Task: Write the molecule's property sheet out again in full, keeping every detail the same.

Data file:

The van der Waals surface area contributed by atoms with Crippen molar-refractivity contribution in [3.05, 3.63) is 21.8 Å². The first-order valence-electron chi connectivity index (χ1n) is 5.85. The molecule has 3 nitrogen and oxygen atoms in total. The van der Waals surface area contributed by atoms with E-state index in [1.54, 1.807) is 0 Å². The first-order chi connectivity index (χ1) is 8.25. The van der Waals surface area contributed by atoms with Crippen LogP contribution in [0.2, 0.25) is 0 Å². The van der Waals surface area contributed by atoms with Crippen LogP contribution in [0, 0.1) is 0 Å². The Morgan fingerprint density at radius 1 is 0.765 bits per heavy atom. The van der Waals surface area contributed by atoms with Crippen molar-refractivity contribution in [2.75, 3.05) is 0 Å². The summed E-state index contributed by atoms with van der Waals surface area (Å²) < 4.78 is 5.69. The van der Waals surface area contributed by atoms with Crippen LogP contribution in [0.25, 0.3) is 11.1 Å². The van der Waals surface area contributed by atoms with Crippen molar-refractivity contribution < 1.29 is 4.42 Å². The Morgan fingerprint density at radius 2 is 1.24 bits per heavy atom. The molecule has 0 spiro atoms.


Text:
The van der Waals surface area contributed by atoms with Crippen molar-refractivity contribution in [3.05, 3.63) is 21.8 Å². The first-order valence-electron chi connectivity index (χ1n) is 5.85. The molecule has 3 nitrogen and oxygen atoms in total. The van der Waals surface area contributed by atoms with E-state index in [1.54, 1.807) is 0 Å². The first-order chi connectivity index (χ1) is 8.25. The van der Waals surface area contributed by atoms with Crippen LogP contribution in [0.2, 0.25) is 0 Å². The van der Waals surface area contributed by atoms with Crippen LogP contribution in [0, 0.1) is 0 Å². The Morgan fingerprint density at radius 1 is 0.765 bits per heavy atom. The van der Waals surface area contributed by atoms with Crippen molar-refractivity contribution in [2.75, 3.05) is 0 Å². The summed E-state index contributed by atoms with van der Waals surface area (Å²) < 4.78 is 5.69. The van der Waals surface area contributed by atoms with Crippen LogP contribution in [0.25, 0.3) is 11.1 Å². The van der Waals surface area contributed by atoms with Crippen molar-refractivity contribution < 1.29 is 4.42 Å². The Morgan fingerprint density at radius 2 is 1.24 bits per heavy atom. The molecule has 0 spiro atoms.